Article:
Tuesday, September 22, 2009
Looking for the website of Tender Buttons (143 East 62nd Street, New York, NY 10065, 212 758-7004, fax 212 319-8474 http://www.tenderbuttons-nyc.com/), I entered tenderbuttons.com, only to find myself on a Gertrude Stein memorial site. So the first thing I found out about Tender Buttons is that it was named after a culinary essay by Gertude Stein, which intrigued me--I like Gertrude Stein :-). When I did find the website, it confirmed my impression of the store, which is that it is a labor of love, with extreme attention to details. The website links are all adorned with buttons that move into view when the link gets activated. It is less an inventory of buttons, and more an explanation of their history and their magnificence.
Tender Buttons opened in 1964, when Diana Epstein bought an old button store on a whim from a collector. She was joined by Millicent Safro, who helped her organize the buttons into a new shop. It was originally an artist hangout, and became a proper store only over time. In 1965, it moved to its current location.
As I entered the store, the seemingly endless wall of meticulously arranged gray paper carton boxes beckoned me to dive into this world of buttons and get lost in it. Each box had its own little inscription, explaining the content and naming its price.
There were leather buttons, copper buttons, buttons made out of shells, painted buttons, woven buttons, monkey see/monkey do buttons, glass blown buttons, calder/picasso/matisse inspired buttons, old buttons, new buttons, verrry expensive buttons, and also quite affordable ones. In other words: Tender Buttons has it all. I met someone at a knitting group once, whose friend had spent a small fortune on buttons here. "But he made the sweater for his mom," my acquaintance explained, "and he wanted it to be the most beautiful it could be." Walking along the wall, I wondered which ones he ended up picking. It could have been a number of them, and yes, I was tempted to spend a small fortune, too. Perhaps on these blown-glass envelope buttons...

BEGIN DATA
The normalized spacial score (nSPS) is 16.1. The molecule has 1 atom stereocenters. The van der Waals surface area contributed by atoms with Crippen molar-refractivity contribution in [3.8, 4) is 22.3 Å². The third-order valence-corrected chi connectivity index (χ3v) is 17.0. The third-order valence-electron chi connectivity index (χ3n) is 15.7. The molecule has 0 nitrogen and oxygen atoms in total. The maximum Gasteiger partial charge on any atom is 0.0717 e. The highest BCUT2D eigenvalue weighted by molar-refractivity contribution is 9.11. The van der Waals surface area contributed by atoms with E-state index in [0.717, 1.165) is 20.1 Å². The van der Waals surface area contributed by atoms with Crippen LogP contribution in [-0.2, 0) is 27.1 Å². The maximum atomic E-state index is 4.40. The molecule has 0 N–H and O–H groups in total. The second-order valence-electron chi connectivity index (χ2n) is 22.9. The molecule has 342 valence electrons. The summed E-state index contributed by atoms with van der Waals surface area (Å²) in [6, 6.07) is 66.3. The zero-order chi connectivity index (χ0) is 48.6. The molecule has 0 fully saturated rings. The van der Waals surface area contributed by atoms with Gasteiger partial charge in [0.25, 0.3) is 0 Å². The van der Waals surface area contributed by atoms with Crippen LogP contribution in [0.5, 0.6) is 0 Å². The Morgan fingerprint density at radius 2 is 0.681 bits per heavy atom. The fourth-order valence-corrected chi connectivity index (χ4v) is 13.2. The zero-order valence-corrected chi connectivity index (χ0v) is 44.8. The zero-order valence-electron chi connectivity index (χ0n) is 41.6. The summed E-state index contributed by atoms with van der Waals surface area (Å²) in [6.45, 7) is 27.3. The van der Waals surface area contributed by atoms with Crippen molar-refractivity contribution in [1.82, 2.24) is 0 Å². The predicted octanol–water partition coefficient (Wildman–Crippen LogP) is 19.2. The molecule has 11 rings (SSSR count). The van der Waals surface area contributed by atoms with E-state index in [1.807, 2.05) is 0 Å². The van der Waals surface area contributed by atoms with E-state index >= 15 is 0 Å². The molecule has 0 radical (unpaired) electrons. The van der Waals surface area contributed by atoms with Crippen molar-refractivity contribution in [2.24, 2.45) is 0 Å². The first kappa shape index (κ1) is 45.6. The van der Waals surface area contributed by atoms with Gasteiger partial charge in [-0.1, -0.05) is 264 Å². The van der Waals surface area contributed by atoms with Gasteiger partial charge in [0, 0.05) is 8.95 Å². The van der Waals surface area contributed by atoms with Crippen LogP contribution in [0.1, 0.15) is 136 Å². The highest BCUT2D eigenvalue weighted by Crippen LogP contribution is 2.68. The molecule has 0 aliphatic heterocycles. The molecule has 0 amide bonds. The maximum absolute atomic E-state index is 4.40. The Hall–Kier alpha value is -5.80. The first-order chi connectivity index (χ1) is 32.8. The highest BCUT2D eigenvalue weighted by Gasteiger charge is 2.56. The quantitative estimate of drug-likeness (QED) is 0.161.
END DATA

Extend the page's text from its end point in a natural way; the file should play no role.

I passed the button wall and began staring at exquisite but completely out-of-my-reach blue stone cufflinks (my husband’s birthday is on Valentines Day--cufflinks anyone?). But the high price end in the store really IS high! They were over $5,000. I passed by a few baskets holding a tiny book. What could that be about? You guessed it: buttons. It was written by Diana Epstein, and--like the website—provides clear and intriguing insights into the land of little round things. I grabbed the book and walked on to the “Wall of Frames”. Yes, while one wall of the store is all boxes, the other is all frames of rare and antique buttons. One set in particular caught my attention:
These buttons were made exclusively for Tender Buttons. Replicas were available and affordable. They wandered into my hand immediately (I have a child in kindergarten). After I had taken all my pictures, I talked to Shelly (who sat behind the counter) for a while, about the Internet, and blogs, and topics unrelated. I got the feeling that the staff is very friendly, but that the atmosphere can, at times, feel a bit fast-paced. One can, however, spend oodles of time browsing, discovering little gems, unhindered by anyone. It’s a bit like a museum, except that you can, and want to, buy everything.
I limited myself to my little book and those beautiful school buttons, grabbed my little paper bag, and headed for the bus. After I found a seat, I took out my book and started reading. Just like anything else associated with this store, the book is beautifully edited down to every last detail. Even the bookmark is a button on a string.
I’ll share only a few button gems here:
- Button man (American slang for a rank and file member of the mafia)
- Taking someone down a button hole
- Button your lip
- Cute as a button
- Bursting your buttons
- Button Gwinnet was a signer of the Declaration of Independence.
- Button is also an island in Hingham, Massachusetts.
- The earliest buttons are from 2000 BC, found in Egypt.
- The first buttons made in the USA are from 1750.
- The reason why men wear buttons on the right and women were them on the left is that men used to dress themselves. Buttoning buttons (for those of us who are left-handed) on your body is easier with the buttons on the right. Women, especially those who could afford expensive buttons (and therefore tailors), were often dressed by servants. Since the servants were standing in front of them facing the garment, women’s buttons were attached on the left.
- In 17th Century Connecticut, anyone who wore gold or silver buttons was taxed.
- In WWI, the British Army spent the equivalent of $500,000 per year on paste used to polish buttons.
Tender Buttons was the perfect place to visit before I head off to Brooklyn next week, and back to pure yarn stores. I thoroughly enjoyed this excursion into yarn-related shops. I could go on and on about them, but it's time to return to spun fibers now. :-)
(These buttons have animals drawn on them in meticulous detail. The names, beginning with whatever letter the animal is drawn on, are written on the buttons.)